08-20-2016, 06:40 PM
Thanks Chester :). That has always been my understanding of quantitative easing: printing money out of thin air which increases the supply and decreases the value.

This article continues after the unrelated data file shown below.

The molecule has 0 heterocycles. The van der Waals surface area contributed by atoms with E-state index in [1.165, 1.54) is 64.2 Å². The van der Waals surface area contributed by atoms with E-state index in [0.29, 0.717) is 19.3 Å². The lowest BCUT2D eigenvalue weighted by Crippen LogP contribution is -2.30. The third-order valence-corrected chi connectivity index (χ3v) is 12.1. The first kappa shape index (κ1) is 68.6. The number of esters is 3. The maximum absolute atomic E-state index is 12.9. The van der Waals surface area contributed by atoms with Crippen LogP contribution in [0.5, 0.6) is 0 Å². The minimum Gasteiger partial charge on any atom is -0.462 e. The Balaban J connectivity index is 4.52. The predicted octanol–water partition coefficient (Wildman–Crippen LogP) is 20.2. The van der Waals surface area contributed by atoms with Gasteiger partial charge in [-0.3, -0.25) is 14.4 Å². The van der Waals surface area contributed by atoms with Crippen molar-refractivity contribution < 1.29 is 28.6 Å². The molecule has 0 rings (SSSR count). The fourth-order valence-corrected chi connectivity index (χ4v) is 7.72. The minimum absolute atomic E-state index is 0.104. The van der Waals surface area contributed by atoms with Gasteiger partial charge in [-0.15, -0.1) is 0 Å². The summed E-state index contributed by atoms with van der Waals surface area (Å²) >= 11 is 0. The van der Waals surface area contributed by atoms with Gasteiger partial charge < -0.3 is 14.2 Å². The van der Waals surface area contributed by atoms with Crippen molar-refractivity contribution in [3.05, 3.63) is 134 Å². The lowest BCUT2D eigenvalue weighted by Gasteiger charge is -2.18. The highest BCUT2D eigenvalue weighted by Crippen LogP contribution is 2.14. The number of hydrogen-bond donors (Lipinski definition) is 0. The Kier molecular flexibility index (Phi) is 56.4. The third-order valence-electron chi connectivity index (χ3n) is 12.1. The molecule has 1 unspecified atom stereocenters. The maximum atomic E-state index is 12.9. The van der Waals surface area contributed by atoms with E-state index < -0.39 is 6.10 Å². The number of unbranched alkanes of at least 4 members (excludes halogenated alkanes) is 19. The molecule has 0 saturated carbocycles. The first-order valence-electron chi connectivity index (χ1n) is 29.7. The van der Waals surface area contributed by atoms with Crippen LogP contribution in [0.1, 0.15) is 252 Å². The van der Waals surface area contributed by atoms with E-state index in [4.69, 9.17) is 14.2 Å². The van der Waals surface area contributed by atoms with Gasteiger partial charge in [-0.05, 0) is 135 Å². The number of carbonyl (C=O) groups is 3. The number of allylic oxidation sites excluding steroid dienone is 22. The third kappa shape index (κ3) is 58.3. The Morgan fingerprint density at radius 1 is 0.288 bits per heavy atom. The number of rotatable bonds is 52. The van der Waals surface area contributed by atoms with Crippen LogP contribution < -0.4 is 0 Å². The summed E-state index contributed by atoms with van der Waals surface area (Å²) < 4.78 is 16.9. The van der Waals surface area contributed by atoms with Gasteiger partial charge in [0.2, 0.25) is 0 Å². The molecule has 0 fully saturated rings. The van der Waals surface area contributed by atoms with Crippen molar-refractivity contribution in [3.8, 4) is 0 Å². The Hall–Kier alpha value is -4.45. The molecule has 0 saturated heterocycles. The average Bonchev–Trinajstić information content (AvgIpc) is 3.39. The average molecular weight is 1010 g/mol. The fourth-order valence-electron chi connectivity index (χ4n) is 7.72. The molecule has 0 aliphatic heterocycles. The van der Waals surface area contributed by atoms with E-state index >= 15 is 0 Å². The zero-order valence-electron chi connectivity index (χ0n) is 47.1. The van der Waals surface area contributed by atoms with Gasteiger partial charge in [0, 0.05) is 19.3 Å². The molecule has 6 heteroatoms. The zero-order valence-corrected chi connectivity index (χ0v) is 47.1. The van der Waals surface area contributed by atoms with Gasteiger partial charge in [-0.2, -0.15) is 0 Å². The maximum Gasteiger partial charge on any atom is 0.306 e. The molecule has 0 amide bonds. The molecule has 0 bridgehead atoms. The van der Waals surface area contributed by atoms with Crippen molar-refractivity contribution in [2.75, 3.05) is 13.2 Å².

However, this article seems to give quantitative easing a new definition: that the Fed buys securities and gives cash back to investors. This article seems to be discussing a balance between assets (securities/treasuries, etc.) and cash reserves. I think it's saying that just because you turn in your security into a bank and get cash for it it doesn't mean that there's really been an increase in the money supply (ie. inflation). The reason is because the person who had securities is usually not a person to be spending that cash to begin with. He's a saver. I _think_ that's what it's saying. But i'm not an economics major and have no background in this, and I know a lot here do, so wanted to get other's take on exactly what this article is saying and if my understanding of it is incorrect. There's a lot being said in this article that just goes right over my head. And there seems to be another definition of quantitative easing where new money supply is put into circulation via the Fed buying securities rather than the Fed printing money out of thin air.